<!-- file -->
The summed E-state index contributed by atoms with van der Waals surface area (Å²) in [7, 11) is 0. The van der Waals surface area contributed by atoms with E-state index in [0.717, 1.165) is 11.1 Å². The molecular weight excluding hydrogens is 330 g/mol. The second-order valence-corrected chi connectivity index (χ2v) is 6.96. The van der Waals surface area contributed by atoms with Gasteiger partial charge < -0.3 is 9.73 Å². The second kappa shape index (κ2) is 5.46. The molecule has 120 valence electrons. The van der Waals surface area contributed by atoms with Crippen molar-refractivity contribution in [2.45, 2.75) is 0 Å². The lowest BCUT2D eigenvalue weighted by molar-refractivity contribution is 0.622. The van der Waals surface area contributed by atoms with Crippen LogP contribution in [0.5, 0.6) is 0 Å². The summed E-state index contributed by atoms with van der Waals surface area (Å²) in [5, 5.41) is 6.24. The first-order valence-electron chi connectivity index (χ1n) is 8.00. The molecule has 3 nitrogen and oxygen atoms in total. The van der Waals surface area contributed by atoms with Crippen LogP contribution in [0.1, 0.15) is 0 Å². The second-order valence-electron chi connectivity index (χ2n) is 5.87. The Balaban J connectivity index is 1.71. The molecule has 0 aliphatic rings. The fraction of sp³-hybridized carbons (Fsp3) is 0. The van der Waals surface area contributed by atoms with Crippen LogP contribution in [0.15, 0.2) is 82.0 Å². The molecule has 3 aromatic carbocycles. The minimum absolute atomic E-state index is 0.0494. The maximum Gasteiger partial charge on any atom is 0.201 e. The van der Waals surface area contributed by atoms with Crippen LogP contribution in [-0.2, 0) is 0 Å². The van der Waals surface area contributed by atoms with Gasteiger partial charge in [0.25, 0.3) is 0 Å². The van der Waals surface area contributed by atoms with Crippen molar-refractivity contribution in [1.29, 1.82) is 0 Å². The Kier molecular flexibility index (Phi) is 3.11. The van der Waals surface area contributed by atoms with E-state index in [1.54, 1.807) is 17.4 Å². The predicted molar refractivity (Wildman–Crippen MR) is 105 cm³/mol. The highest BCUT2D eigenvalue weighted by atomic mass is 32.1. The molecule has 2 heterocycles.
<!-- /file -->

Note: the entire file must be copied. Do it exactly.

The summed E-state index contributed by atoms with van der Waals surface area (Å²) in [7, 11) is 0. The van der Waals surface area contributed by atoms with E-state index in [0.717, 1.165) is 11.1 Å². The molecular weight excluding hydrogens is 330 g/mol. The second-order valence-corrected chi connectivity index (χ2v) is 6.96. The van der Waals surface area contributed by atoms with Gasteiger partial charge < -0.3 is 9.73 Å². The second kappa shape index (κ2) is 5.46. The molecule has 120 valence electrons. The van der Waals surface area contributed by atoms with Crippen molar-refractivity contribution in [2.45, 2.75) is 0 Å². The lowest BCUT2D eigenvalue weighted by molar-refractivity contribution is 0.622. The van der Waals surface area contributed by atoms with Crippen LogP contribution in [0.5, 0.6) is 0 Å². The summed E-state index contributed by atoms with van der Waals surface area (Å²) in [5, 5.41) is 6.24. The first-order valence-electron chi connectivity index (χ1n) is 8.00. The molecule has 3 nitrogen and oxygen atoms in total. The van der Waals surface area contributed by atoms with Crippen LogP contribution in [0.1, 0.15) is 0 Å². The second-order valence-electron chi connectivity index (χ2n) is 5.87. The Balaban J connectivity index is 1.71. The molecule has 0 aliphatic rings. The fraction of sp³-hybridized carbons (Fsp3) is 0. The van der Waals surface area contributed by atoms with Crippen LogP contribution in [0.15, 0.2) is 82.0 Å². The molecule has 3 aromatic carbocycles. The minimum absolute atomic E-state index is 0.0494. The maximum Gasteiger partial charge on any atom is 0.201 e. The van der Waals surface area contributed by atoms with Crippen LogP contribution in [-0.2, 0) is 0 Å². The van der Waals surface area contributed by atoms with Gasteiger partial charge in [0.25, 0.3) is 0 Å². The van der Waals surface area contributed by atoms with Crippen molar-refractivity contribution in [1.29, 1.82) is 0 Å². The Kier molecular flexibility index (Phi) is 3.11. The van der Waals surface area contributed by atoms with E-state index in [1.54, 1.807) is 17.4 Å². The predicted molar refractivity (Wildman–Crippen MR) is 105 cm³/mol. The highest BCUT2D eigenvalue weighted by atomic mass is 32.1. The molecule has 2 heterocycles.